by Sarah Firisen
My name is Sarah Firisen, and I’m 5ft 2 inches tall and work in software sales. But I’m also, or used to be, Bianca Zanetti, a 5ft 9 size 0 (which I’m also not), fashion designer and proprietor of a chain of stores, Fashion by B. No, I’m not bipolar. Bianca Zanetti is my Second Life avatar.
My now ex-husband and I were very into Second Life around 14 years ago. Quickly, we realized an essential truth about the virtual world: much like the real world, it gets boring very fast without some kind of purpose. Yes, there was the initial amusement of learning how Second Life worked. We learned how to change our clothes, body shape, and hair. We learned how to control our avatars so we could fly. That was fun. We met a few people and made some friends. I’ve written before about the very real friendships that I made in my virtual life. But after a few weeks, we needed more. My ex had always been very interested in ancient Rome. He found an ancient Roman sim (themed digital plots of land), ROMA, and became involved with the community. He bought a toga and eventually became a senator. A real-life archaeologist created the sim, and it attracted a large group of ancient history buffs. They enthusiastically took on role-playing from the senate to gladiators to high priestesses at one of the temples. When I checked into ROMA for this piece, it seems like the sim still exists and has an active community.
I would design and make outfits whenever I had spare time. I even started subscribing to Vogue for inspiration. After creating the clothes, I modeled them for photos other avatars could click to purchase my wares. At the height of my virtual business success, I had seven stores. I had designed all of them, including the flagship store I had built from the virtual ground up. I needed to be able to track sales in my stores, so I developed a sales tracking and reporting tool, Second Site. Before long, I was selling that to my fellow avatars.
Over the couple of years that I was active in Second Life, it became clear that anyone spending serious time in the virtual world was doing something meaningful. They might be role-playing, doing business, or being creative in some form or another. But you had to have some purpose of some sort. For everyone else, it disintegrated pretty quickly into gambling and having sex with virtual strangers (don’t ask.)
The author Neil Stephenson coined the phrase the “metaverse” in his iconic novel Snowcrash in 1992. Since then, the concept of plugging into an alternate reality has snowballed from books to movies to video games. The recent proliferation of ever lighter, cheaper, and better virtual reality headsets has brought these sci-fi concepts to life.
Most of our lives became far more virtual, in many ways, during COVID lockdown. Endless zoom meetings for work and school, telehealth and virtual dating and socializing, to name a few. But lockdown also saw increasingly creative uses of virtual worlds, “During the lockdowns, gaming platforms have been thriving as venues for all manner of events. Savvy teachers are holding online classes where their students are already spending their time: on game-focused sites like Twitch and Discord. People have held beach weddings inside Animal Crossing and concerts inside Fortnite. Students at the University of Pennsylvania, the University of Chicago and other universities built 3-D replicas of their school settings inside Minecraft, and some held graduation celebrations there.”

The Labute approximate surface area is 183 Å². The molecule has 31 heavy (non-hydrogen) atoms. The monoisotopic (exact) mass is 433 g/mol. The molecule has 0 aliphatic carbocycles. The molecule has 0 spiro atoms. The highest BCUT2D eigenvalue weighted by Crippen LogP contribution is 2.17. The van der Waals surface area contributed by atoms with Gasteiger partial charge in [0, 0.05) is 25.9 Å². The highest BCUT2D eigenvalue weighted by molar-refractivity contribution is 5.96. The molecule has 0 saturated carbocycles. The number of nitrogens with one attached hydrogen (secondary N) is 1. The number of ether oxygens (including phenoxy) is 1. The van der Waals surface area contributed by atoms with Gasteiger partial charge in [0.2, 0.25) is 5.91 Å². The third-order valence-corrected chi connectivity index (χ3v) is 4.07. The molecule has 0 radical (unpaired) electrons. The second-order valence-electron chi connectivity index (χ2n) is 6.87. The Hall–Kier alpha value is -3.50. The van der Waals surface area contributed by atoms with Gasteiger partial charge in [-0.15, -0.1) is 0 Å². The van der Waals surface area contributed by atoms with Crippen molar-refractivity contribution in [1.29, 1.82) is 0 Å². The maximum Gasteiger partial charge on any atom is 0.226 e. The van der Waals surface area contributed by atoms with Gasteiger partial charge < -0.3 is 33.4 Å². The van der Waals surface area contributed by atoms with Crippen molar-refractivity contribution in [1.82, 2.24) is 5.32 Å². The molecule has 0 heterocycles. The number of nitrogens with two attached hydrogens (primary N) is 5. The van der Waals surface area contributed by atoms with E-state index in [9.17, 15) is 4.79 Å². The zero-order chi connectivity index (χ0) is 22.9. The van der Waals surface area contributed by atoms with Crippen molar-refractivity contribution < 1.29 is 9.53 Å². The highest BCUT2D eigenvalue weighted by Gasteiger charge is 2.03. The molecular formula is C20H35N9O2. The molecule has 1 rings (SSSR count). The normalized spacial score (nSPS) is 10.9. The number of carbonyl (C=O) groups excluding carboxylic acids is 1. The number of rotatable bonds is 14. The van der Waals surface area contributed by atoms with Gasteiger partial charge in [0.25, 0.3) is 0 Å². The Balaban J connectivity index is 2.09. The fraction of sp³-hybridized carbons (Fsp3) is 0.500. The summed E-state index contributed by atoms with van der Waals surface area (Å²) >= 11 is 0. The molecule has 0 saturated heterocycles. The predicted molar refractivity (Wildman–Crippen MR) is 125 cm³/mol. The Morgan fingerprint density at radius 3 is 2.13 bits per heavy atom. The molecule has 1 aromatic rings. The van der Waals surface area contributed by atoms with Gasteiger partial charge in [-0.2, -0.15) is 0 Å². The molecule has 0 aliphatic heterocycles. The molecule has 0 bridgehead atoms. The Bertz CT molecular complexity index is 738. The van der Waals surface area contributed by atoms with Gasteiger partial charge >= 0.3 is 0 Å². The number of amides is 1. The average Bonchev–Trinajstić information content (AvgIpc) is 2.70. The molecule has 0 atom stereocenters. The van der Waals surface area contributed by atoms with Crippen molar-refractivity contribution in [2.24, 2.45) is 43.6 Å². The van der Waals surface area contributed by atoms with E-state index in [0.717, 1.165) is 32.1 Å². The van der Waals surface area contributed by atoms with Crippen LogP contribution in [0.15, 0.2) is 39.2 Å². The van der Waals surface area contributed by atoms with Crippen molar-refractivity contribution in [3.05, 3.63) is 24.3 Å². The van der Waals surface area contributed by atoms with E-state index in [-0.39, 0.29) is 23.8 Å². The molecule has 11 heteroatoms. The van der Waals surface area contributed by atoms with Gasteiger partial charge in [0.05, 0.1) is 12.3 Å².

And, of course, there was the recent announcement by Facebook that it’s renaming and rebranding as Meta “to mark its change in focus from social media to “the metaverse.” Extrapolating the amount of time and energy most of us spend on Facebook to a Zuckerberg-led virtual world can be as scary a prospect as any dystopian fiction.
But there’s also a line of thought that asks, could we be living in a virtual reality already? And if not now, will humanity at some point in the future? As a twist on the classic “brain in a vat” conundrum of Philosophy 101 classes, would we know? And, beyond that, why should we care? As climate change progresses at a scary pace, is it so fantastical to think that at some point, the only way for humanity to continue in any meaningful way would be for us to move our conscious existence to a virtual plane while our bodies merely exist in what’s left of our planet?
A recent thought-provoking article posits, “Whenever it happens, the development of realistic V.R. will be earthshaking, for reasons both practical and profound. The practical ones are obvious: If people can easily flit between the physical world and virtual ones that feel exactly like the physical world, which one should we regard as real?”
If and when we get to this point, and our lives are lived virtually, the question of purpose in our virtual lives will be nothing more than the general question, “How do we make our lives have purpose?” Of course, if your choice of a virtual world is a massively multiplayer online game, MMO, the purpose is usually built in; it’s to fight or complete quests and challenges. But let’s assume that the future isn’t one where all of humanity lives in World of Warcraft (or is it?). Once we’re working, traveling, creating, socializing, volunteering, and loving in a virtual world, those will be our purposes in the virtual world as much as they now are or aren’t now in the real one.
But until this point, as the technology progresses and becomes more ubiquitous and accessible, it will be interesting to see how users create a sense of purpose in their increasingly virtual lives. Speaking for myself, maybe it’s time to restart my subscription to Vogue and reboot Fashion by B.